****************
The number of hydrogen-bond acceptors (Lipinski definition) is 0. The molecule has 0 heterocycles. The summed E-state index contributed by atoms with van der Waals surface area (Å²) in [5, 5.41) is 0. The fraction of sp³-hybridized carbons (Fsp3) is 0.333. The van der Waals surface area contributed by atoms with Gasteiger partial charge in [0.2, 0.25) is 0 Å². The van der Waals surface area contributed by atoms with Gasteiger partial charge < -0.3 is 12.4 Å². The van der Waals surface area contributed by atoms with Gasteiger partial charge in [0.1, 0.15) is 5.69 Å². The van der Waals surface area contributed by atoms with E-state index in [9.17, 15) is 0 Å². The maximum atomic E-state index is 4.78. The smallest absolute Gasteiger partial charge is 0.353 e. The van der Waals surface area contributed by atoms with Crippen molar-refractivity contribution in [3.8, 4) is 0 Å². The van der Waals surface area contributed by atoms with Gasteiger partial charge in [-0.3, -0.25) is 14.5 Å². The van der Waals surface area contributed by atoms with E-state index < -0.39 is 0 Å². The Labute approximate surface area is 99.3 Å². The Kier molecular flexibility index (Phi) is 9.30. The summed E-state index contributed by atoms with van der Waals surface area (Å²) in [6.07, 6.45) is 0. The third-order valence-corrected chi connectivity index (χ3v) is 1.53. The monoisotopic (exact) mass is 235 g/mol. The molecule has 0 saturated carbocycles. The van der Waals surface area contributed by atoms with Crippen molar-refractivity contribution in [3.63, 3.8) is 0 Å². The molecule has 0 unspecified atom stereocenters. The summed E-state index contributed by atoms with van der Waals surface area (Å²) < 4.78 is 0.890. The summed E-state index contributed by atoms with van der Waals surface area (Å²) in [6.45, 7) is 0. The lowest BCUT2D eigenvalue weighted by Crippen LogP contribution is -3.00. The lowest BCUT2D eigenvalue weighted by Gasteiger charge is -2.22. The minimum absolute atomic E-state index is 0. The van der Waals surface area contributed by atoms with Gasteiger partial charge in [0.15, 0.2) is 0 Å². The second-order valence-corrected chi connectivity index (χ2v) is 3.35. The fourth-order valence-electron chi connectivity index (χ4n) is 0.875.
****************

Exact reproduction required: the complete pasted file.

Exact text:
The number of hydrogen-bond acceptors (Lipinski definition) is 0. The molecule has 0 heterocycles. The summed E-state index contributed by atoms with van der Waals surface area (Å²) in [5, 5.41) is 0. The fraction of sp³-hybridized carbons (Fsp3) is 0.333. The van der Waals surface area contributed by atoms with Gasteiger partial charge in [0.2, 0.25) is 0 Å². The van der Waals surface area contributed by atoms with Gasteiger partial charge < -0.3 is 12.4 Å². The van der Waals surface area contributed by atoms with Gasteiger partial charge in [0.1, 0.15) is 5.69 Å². The van der Waals surface area contributed by atoms with E-state index in [9.17, 15) is 0 Å². The maximum atomic E-state index is 4.78. The smallest absolute Gasteiger partial charge is 0.353 e. The van der Waals surface area contributed by atoms with Crippen molar-refractivity contribution in [3.8, 4) is 0 Å². The van der Waals surface area contributed by atoms with Gasteiger partial charge in [-0.3, -0.25) is 14.5 Å². The van der Waals surface area contributed by atoms with E-state index < -0.39 is 0 Å². The Labute approximate surface area is 99.3 Å². The Kier molecular flexibility index (Phi) is 9.30. The summed E-state index contributed by atoms with van der Waals surface area (Å²) in [6.07, 6.45) is 0. The third-order valence-corrected chi connectivity index (χ3v) is 1.53. The monoisotopic (exact) mass is 235 g/mol. The molecule has 0 saturated carbocycles. The van der Waals surface area contributed by atoms with Crippen molar-refractivity contribution in [3.63, 3.8) is 0 Å². The molecule has 0 unspecified atom stereocenters. The summed E-state index contributed by atoms with van der Waals surface area (Å²) < 4.78 is 0.890. The summed E-state index contributed by atoms with van der Waals surface area (Å²) in [6.45, 7) is 0. The lowest BCUT2D eigenvalue weighted by Crippen LogP contribution is -3.00. The lowest BCUT2D eigenvalue weighted by Gasteiger charge is -2.22. The minimum absolute atomic E-state index is 0. The van der Waals surface area contributed by atoms with Gasteiger partial charge in [0.15, 0.2) is 0 Å². The second-order valence-corrected chi connectivity index (χ2v) is 3.35. The fourth-order valence-electron chi connectivity index (χ4n) is 0.875.